Sales of construction products slowed in the fourth quarter of 2015, but optimism still remains for the future, according to the Construction Products Association (CPA).

The CPA's latest State of Trade Survey attributes this slowdown in sales growth to domestic weakness and a fall in export sales. Nevertheless, sales achieved their 11th consecutive quarter of growth and were still significantly higher on an annual basis.

Manufacturers also remain optimistic about domestic and overseas prospects for 2016.

According to the survey, 5% of heavyside firms and 38% of lightside firms reported that sales rose during Q4 2015, compared to 13% and 29% respectively in Q3. Some 29% of heavyside firms, and 23% of lightside firms, reported an annual increase in sales. Exports decreased for 9% of heavyside firms and 20% of lightside firms, compared with a year earlier.

Almost half of all product manufacturers (43% heavyside and 42% lightside anticipate a rise in total sales over the next 12 months, with 10% of heavyside and 29% of lightside firms also expecting a rise in exports during 2016.

Fourteen percent of heavyside firms and 8% of lightside firms reported an increase in costs in Q4. While decreases in fuel, energy and exchange rate costs were seen, wages and salaries were reported higher for 90% of heavyside firms and 77% of lightside firms.

Rebecca Larkin, CPA senior economist, said: "This marked the eleventh straight quarter of rising sales of construction products. For manufacturers on the heavy side, however, this was the lowest quarterly balance in three years, which echoes weakness in overall construction output data for the closing months of last year.

"Compared to Q3, only 5% of heavyside firms reported a rise in sales in Q4. This was the lowest balance since Q1 2013 and reflects lower domestic activity, as well as a decrease in export sales as Sterling appreciated against the Euro in late 2015. On the lightside, where products are typically used towards the end of the construction process, 38% of firms reported a rise in Q4 quarterly sales, indicating continued demand from strong building activity earlier in 2015.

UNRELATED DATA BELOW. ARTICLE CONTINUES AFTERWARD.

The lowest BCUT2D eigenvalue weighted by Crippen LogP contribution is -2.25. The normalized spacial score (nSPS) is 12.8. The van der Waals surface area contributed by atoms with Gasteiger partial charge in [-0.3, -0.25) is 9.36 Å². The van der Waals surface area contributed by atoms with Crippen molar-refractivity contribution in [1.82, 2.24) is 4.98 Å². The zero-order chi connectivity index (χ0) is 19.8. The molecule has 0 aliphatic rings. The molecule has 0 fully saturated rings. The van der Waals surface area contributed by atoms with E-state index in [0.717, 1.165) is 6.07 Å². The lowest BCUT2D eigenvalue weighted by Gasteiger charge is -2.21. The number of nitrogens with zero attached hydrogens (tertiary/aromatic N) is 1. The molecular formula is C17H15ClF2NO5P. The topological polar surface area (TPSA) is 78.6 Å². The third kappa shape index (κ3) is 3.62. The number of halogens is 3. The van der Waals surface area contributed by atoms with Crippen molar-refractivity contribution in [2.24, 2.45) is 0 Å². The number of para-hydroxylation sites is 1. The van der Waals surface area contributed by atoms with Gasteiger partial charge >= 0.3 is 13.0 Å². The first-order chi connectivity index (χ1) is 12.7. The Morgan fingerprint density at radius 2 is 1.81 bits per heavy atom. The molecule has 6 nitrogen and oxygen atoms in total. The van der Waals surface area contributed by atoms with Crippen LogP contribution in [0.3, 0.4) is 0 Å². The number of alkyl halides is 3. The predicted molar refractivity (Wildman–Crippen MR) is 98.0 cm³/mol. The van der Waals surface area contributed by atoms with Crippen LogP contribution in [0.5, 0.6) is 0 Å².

"A positive effect of the Q4 appreciation in the Sterling was its downward impact on manufacturers' import costs. The decline in global oil prices also filtered through into lower fuel and energy costs, meaning that a balance of only 14% of heavyside manufacturers and 8% of lightside firms reported an increase in costs in Q4. Wages and salaries remained the standout inflationary pressure, however, as shortages of skilled labour pushed up wage bills.

"Encouragingly, both heavyside and lightside product manufacturers displayed optimism for the year ahead. Product sales will increase during 2016, driven by renewed growth in international sales and domestic activity, led by the private housing, offices and infrastructure sectors in particular. We forecast output growth of 5%, 7% and 7.9% respectively in these sectors in 2016."